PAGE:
Can intricate moorings of a metropolitan carve a career for an explorer? How a city that has been celebrated by authors in their satirical outpourings can become a fancy of an archetypal small townie? The quest for this answer can be cut short if one turns his or her attention to the journey of Pooja Thakur, CEO, Praefinio Footwear. It was a little brightly coloured radio in a colourful cover that caught my attention as Pooja was elegantly perched at a couch next to me at her home in an army cantonment away from the cacophony of the metropolitan. The second thing that came to my sight was a shell which she had collected from a beach long ago. I ended my pursuit to observe more since I realised that hoarding antiques was one of her favourite leisure activity.

She sipped her tea thoughtfully and plunged into the reverie of 2016 when she began her journey with mere two shoe-makers.

As we both sat, we discussed the invaluable endnotes and the creative dexterity of Chiragh-e-Dair, one of the epochal long poems of Ghalib in my hand. She sipped her tea thoughtfully and plunged into the reverie of 2016 when she began her journey with mere two shoe-makers. She had no degree in footwear designing and she got numerous pair of shoes as a part of her preliminary research only to dissect them and to observe their anatomy. Adding to her woes was the distance that she had to cover frequently between her husband’s stations to her prospective factory. Her travail eventually paid off when she established a manufacturing unit in Delhi with twenty workers that manufactures footwear for almost all major e-commerce portals for children such as hopscotch.com, firstcry, and babycouture.

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Her first brand was a sole-less shoe for infants called Bootie Pie. “Kids usually absorb the world through images. Hence, I wished to make something picturesque and affordable for kids. As I child, all I did was drawing and painting. I vividly recall my favourite characters of stories such as Peter Pan, Matilda, Heidi, and The Secret Garden only through their caricatured imagery. I aspire to bring the delicacy and imaginativeness of a child into the entire range of my footwear.” She confesses that she felt deterred at several occasions when she had to peregrinate alone on a late winter night to collect sampling material for shoes from a ghetto locality or while her home in a distant cantonment waited for her lifelessly. But, she manages to pilfer smile among all these moments and has recently launched a new brand Pabla for kids.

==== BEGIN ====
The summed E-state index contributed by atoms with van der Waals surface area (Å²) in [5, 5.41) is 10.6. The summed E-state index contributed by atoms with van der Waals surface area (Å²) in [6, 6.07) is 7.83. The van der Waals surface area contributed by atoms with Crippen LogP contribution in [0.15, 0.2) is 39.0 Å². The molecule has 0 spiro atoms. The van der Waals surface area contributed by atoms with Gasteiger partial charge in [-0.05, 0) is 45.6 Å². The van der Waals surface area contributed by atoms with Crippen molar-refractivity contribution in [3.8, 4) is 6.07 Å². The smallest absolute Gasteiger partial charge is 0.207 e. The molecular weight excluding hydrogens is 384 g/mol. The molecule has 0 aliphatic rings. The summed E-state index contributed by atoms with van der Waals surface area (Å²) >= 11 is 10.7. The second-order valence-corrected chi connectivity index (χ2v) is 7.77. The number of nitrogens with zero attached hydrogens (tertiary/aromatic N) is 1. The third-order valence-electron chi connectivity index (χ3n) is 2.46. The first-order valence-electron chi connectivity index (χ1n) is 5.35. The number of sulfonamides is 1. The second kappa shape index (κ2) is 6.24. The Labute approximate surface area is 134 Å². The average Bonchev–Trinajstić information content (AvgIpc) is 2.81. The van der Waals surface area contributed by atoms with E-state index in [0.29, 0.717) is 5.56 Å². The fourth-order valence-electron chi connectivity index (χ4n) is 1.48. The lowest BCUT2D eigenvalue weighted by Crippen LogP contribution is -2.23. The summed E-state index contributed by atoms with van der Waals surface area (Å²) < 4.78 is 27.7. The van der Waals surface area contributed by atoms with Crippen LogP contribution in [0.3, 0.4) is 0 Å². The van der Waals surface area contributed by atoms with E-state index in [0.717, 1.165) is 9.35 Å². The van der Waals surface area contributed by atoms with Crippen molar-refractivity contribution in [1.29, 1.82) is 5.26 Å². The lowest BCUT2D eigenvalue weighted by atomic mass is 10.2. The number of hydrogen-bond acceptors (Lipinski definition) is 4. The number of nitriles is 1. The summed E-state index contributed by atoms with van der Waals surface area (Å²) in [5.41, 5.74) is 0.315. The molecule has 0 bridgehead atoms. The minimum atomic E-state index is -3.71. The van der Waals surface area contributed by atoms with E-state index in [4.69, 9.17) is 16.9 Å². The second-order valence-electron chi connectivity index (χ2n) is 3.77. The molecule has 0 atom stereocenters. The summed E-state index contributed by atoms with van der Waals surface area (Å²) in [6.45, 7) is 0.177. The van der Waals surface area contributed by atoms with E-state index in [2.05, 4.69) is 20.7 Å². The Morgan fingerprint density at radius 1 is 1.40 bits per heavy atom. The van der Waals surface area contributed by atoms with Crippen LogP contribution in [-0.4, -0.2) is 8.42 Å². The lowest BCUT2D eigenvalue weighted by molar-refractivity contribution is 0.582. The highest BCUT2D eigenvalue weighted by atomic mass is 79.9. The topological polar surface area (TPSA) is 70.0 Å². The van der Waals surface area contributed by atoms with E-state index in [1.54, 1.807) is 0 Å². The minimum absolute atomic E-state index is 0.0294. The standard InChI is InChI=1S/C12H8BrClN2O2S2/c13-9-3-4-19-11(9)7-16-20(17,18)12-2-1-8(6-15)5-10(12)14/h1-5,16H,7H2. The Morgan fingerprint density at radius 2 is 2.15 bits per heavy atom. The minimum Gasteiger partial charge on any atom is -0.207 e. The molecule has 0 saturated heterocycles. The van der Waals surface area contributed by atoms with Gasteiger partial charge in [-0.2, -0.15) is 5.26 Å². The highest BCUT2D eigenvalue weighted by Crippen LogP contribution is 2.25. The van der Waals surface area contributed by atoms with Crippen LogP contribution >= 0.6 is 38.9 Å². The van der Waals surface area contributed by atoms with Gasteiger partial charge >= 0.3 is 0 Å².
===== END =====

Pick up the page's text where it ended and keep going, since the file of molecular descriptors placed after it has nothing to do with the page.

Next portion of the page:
I try to delve into further details to sound more exuberant with words, but she was reluctant to reply because of her belief that an act of kindness should be always be silent

Apart from collecting antiques, painting occupies most of her leisure time. This was evident in her paintings of scenes at a fish market in a coastal town to the profound face of Buddha in meditation that adorned the walls of her home. She adds, “I am a quintessential small-townie and love accumulating designs and colours from small markets, preserving recipes inherited by mothers such as pickles and papads, and cooking at home. Art to me dwells in colourful paraphernalia of small town and villages of our country.” Does she have any favourite small town markets? “Difficult to choose one but I like Aminabad in Lucknow, Kinari Bazaar in Agra, Lakkar Bazaar in Shimla and the likes,” she adds quickly.

She returns back to her meditative self and emphasises that the privilledged section of society should realise the significance of giving back to the economically weaker sections of society. Earlier her efforts were confined to the welfare of her workforce, but now she personally aims to finance education of girl children in the maximum possible number. I try to delve into further details to sound more exuberant with words, but she was reluctant to reply because of her belief that an act of kindness should be always be silent. She then resolves, “I draw my inner strength from my laborious and dedicated workforce which works incessantly during tough phases of production. To honour their perseverance, I started salary system for them because there is usually no salary system for unorganised workforce in our country.”

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Her road to being an established children’s shoe manufacturer included a ramble through sketching random designs, synchroninsing her idea of a pair of shoes with that of a shoe-maker, copywriting taglines for her brands, and attending unplanned meetings with buyers. She confides with a churlish smile, “My grocery lists at home often ended up becoming my idea journals for my shoe designs.” And who is the reason behind her zen-like attitude while she handles the crazy commotion of being a shoe-manufacturer and an army wife? To this, she tells me that it has always been her father and her husband. While the former always believed in her dreams and idea of doing good for others, the latter stood by her unfailingly during every crest and trough of her journey. “Our duties transcend us and develop a heightened awareness about our capabilities”, she concludes like a tao monk.

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